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Norfolk Island Ditching ATSB Report - ?

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Norfolk Island Ditching ATSB Report - ?

Old 4th Dec 2017, 11:16
  #1181 (permalink)  
 
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Originally Posted by blackburn View Post
Let us not forget that when a certain enthusiast became Chairman of the Board of the predecessor to CASA, such items as the mandatory 2 hours Island Holding for Lord Howe and Norfolk Islands were also dispensed with.
Ah Ah, we finally know who is responsible for the WestWind ditching, it was none other than old mate chairman of the board way back when.
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Old 4th Dec 2017, 20:29
  #1182 (permalink)  
 
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the mandatory 2 hours Island Holding for Lord Howe and Norfolk Islands were also dispensed with.
Called I recall, "Island Reserve" ...
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Old 4th Dec 2017, 22:00
  #1183 (permalink)  
 
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I cannot comment on the professional aviation issues here. What concerns me is that despite the detailed conclusions and observations of the report, neither ATSB or CASA has distilled the event into a simple safety message(s) to pilots.

This HAS to mean that despite claims of the PIC having an "attitude" problem and transgressing some regulations, that the situation he faced was far from clear and that the regulations, his employers training and procedures and Air services provided insufficient guidance to someone in his situation.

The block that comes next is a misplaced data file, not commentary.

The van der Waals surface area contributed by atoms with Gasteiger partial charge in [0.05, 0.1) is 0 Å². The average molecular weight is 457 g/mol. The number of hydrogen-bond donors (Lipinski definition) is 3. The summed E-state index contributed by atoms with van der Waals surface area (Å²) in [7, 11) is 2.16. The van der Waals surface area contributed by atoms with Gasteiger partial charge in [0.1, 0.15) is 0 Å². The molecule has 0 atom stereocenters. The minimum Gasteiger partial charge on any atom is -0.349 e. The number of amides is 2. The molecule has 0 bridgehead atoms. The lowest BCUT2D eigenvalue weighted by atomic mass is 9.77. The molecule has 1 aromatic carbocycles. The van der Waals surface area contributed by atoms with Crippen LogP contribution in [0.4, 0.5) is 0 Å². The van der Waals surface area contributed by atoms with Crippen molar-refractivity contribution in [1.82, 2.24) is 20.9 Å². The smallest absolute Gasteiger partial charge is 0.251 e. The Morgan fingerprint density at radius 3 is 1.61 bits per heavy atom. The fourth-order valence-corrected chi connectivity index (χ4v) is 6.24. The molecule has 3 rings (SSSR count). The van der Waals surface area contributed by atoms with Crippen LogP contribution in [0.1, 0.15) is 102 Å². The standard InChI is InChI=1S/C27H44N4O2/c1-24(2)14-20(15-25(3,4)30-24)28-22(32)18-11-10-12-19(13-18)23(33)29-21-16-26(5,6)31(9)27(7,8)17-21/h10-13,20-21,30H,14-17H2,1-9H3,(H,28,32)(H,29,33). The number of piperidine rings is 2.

Were that NOT the case then he would have been prosecuted by now and no doubt convicted.

CASA and ATSB seem unable to draw a line here, close the event off and move on.

This leaves all of us vulnerable to a repeat performance because there are no "lessons learnt" from this.
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Old 4th Dec 2017, 22:48
  #1184 (permalink)  
 
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Originally Posted by Sunfish View Post
I cannot comment on the professional aviation issues here. What concerns me is that despite the detailed conclusions and observations of the report, neither ATSB or CASA has distilled the event into a simple safety message(s) to pilots.

This HAS to mean that despite claims of the PIC having an "attitude" problem and transgressing some regulations, that the situation he faced was far from clear and that the regulations, his employers training and procedures and Air services provided insufficient guidance to someone in his situation.

Were that NOT the case then he would have been prosecuted by now and no doubt convicted.

CASA and ATSB seem unable to draw a line here, close the event off and move on.

This leaves all of us vulnerable to a repeat performance because there are no "lessons learnt" from this.
Did you read all of the report? As a low time private pilot I certainly understood the safety message, carefully plan my flight and try to allow for all contingencies. Trust no one and always have an out.
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Old 5th Dec 2017, 04:03
  #1185 (permalink)  
 
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Likewise, although most I know learnt from the original report.

I don't see a need for a safety alert or "lessons learned", but I guess something will appear in FSA sometime.

Conspiracy theorists and ATSB/CASA bashers on this forum will never be happy though.
CASA and ATSB seem unable to draw a line here, close the event off and move on.
You seem to be the one unable to move on.
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Old 5th Dec 2017, 04:31
  #1186 (permalink)  
 
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Were that NOT the case then he would have been prosecuted by now and no doubt convicted.